A moist spiced gingerbread cake topped with orange buttercream!
I grew up in a house where there was always a loaf of gingerbread cake in the bread bin. Close beside it would be a lump of butter, kept at room temperature which was great for spreading on the gingerbread. I certainly took my moms baking for granted.
Those days are gone now. I don’t have a bread bin and my butter is kept in the fridge which causes me great distress when I need to spread some on my toast (kidding). After growing up with room temperature butter I seem to be doing okay. Does anyone else keep their butter on the counter? Eggs have a similar issue. Most Europeans are able to keep their eggs at room temperature. This is because the eggs haven’t been put through a vicious wash cycle, like they are in the U.S. which scrubs away an important protective part of the shell.
My gingerbread cake mood swing came from the slices of Starbucks iced gingerbread loaf cake. I could have made it in an original loaf pan like they do, but then the icing to cake ratio is all out of whack. You’d think I had better things to think about than stuff like this right? Making it in a cake pan gives you more icing with each bite, I’m a taste everything together guy and I still question my kids when I see them lick the frosting from a cupcake first and then eating the cake. I can always trust my kids to be honest when they look at me with frosting covered noses and tell me I’m the weird one. Whatever little people…
What goes with gingerbread cake?
Traditionally where I grew up gingerbread cake is eaten with good salty butter. But this orange flavored buttercream icing is also amazing making this cake a great option for Thanksgiving or Christmas when you have to feed a crowd.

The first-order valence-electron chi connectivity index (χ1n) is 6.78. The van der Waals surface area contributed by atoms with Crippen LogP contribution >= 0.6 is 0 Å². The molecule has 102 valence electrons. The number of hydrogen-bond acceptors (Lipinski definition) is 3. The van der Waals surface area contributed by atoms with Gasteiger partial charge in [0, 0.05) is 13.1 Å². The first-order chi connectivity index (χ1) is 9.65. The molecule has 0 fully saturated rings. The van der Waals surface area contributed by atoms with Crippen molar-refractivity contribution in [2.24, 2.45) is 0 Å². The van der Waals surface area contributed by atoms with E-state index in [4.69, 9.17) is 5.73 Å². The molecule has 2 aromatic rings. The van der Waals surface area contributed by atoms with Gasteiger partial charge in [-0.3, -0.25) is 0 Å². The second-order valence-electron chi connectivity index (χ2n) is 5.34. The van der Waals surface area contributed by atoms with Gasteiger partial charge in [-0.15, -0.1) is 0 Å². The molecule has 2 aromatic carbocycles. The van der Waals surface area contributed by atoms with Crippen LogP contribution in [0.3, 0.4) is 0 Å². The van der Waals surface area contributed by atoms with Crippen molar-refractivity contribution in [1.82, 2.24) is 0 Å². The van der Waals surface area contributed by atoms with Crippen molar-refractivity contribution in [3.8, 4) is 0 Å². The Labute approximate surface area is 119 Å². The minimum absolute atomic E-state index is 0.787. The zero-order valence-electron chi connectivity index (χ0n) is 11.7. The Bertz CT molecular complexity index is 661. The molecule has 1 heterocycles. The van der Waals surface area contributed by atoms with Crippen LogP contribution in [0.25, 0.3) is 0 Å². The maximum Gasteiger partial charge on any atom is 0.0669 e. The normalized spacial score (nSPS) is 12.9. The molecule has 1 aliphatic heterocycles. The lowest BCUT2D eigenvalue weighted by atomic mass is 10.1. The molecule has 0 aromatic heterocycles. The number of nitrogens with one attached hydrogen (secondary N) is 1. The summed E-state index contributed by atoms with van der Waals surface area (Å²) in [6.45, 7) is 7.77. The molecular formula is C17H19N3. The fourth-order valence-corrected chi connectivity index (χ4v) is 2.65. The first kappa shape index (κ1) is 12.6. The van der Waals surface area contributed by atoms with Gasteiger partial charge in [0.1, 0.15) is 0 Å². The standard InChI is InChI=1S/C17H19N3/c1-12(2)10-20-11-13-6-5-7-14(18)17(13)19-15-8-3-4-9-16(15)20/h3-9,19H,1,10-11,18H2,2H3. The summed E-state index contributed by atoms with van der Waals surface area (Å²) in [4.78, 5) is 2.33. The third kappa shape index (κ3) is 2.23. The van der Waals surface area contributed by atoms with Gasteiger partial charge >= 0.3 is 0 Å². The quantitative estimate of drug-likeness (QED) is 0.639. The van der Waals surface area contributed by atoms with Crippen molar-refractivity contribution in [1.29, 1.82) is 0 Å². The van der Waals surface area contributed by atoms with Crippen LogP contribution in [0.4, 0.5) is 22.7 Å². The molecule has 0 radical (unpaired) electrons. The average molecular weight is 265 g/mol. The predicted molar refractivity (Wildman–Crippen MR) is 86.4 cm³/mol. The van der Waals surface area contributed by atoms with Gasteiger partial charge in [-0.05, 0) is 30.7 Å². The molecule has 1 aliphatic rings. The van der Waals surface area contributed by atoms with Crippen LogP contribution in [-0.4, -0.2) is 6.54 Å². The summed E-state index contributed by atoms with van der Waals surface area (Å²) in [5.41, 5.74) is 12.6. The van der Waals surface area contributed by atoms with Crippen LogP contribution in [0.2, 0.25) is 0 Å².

How to store leftover gingerbread cake.
Should there be any leftovers, not sure why but it’s best to keep them in a plastic tupperware dish with a sealed lid. The cake can stay fresh for a couple of days in the fridge but don’t forget to let it come to room teperature before serving or the frosting will still be hard.
Cut this cake into 12 squares and serve along with some really strong coffee.
Check out these other sweet treats perfect for the holidays.
This post has been updated with new images and some minor tweaks to the recipe. I substituted the icing to a buttercream icing from a cream cheese frosting
Gingerbread Cake with Orange Icing
A moist gingerbread cake with orange buttercream frosting.
- For The Cake:
- 3 cups all purpose flour
- 5 tsp ground ginger
- 3 tsp ground cinnamon
- 2 tsp baking soda
- 1 cup unsalted butter 2 sticks softened
- 1 cup packed dark brown sugar
- 1/2 cup dark molasses
- 1 cup milk
- 2 large eggs
- For The Icing:
- 4 cups powdered sugar
- 1 cup butter softened
- 1 tsp vanilla extract
- 1 tbsp milk
- Zest of one large orange
Preheat the oven to 350 degrees F. Grease and line a 13 x 9 baking tray with parchment paper.
- in a large bowl combine the flour, ginger and cinnamon and set aside.
beat the butter and then add the sugar and molasses to it whisking until smooth.
Add the eggs one at a time.
Add the dry ingredients gradually to the wet batter scraping down the bowl a few times.
- Gradually add the milk in small amounts to the rest of the ingredients stirring as you go until the mixture is smooth and lump free.
Pour the batter into the prepared pan and spread out evenly. Bake in the oven for 35 minutes or until the center of the cake springs back up when gently pressed.
Place the cream butter in the bowl of a stand mixer and beat for 2 minutes.
- Add the powdered sugar and mix on low speed until it comes together. Turn the mixer to high and beat for another 5 minutes.
Add the vanilla, milk and the orange zest and gently mix through. Keep in the refrigerator until ready to use.
- Let the cake cool before spreading the cream cheese icing evenly over the top of the cake.
- Slice into even squares and serve.
This cake is best served at room temperature. Store in a sealed container in the refrigerator for any longer periods of time.